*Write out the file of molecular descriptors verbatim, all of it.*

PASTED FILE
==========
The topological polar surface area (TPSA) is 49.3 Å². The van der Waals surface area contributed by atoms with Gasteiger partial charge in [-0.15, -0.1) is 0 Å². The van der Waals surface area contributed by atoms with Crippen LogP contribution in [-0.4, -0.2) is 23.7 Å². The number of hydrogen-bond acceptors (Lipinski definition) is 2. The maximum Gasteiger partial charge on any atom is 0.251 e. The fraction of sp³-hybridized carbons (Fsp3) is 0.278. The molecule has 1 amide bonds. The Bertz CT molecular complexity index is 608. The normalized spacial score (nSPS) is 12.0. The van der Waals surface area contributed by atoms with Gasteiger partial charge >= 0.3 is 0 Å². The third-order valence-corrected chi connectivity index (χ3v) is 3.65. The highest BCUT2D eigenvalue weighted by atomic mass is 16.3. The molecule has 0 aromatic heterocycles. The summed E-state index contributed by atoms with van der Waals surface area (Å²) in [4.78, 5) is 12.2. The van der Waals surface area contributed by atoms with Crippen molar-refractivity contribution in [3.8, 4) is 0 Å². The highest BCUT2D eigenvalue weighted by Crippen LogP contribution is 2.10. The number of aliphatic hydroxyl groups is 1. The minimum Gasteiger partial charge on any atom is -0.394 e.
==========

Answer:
The topological polar surface area (TPSA) is 49.3 Å². The van der Waals surface area contributed by atoms with Gasteiger partial charge in [-0.15, -0.1) is 0 Å². The van der Waals surface area contributed by atoms with Crippen LogP contribution in [-0.4, -0.2) is 23.7 Å². The number of hydrogen-bond acceptors (Lipinski definition) is 2. The maximum Gasteiger partial charge on any atom is 0.251 e. The fraction of sp³-hybridized carbons (Fsp3) is 0.278. The molecule has 1 amide bonds. The Bertz CT molecular complexity index is 608. The normalized spacial score (nSPS) is 12.0. The van der Waals surface area contributed by atoms with Gasteiger partial charge >= 0.3 is 0 Å². The third-order valence-corrected chi connectivity index (χ3v) is 3.65. The highest BCUT2D eigenvalue weighted by atomic mass is 16.3. The molecule has 0 aromatic heterocycles. The summed E-state index contributed by atoms with van der Waals surface area (Å²) in [4.78, 5) is 12.2. The van der Waals surface area contributed by atoms with Crippen molar-refractivity contribution in [3.8, 4) is 0 Å². The highest BCUT2D eigenvalue weighted by Crippen LogP contribution is 2.10. The number of aliphatic hydroxyl groups is 1. The minimum Gasteiger partial charge on any atom is -0.394 e.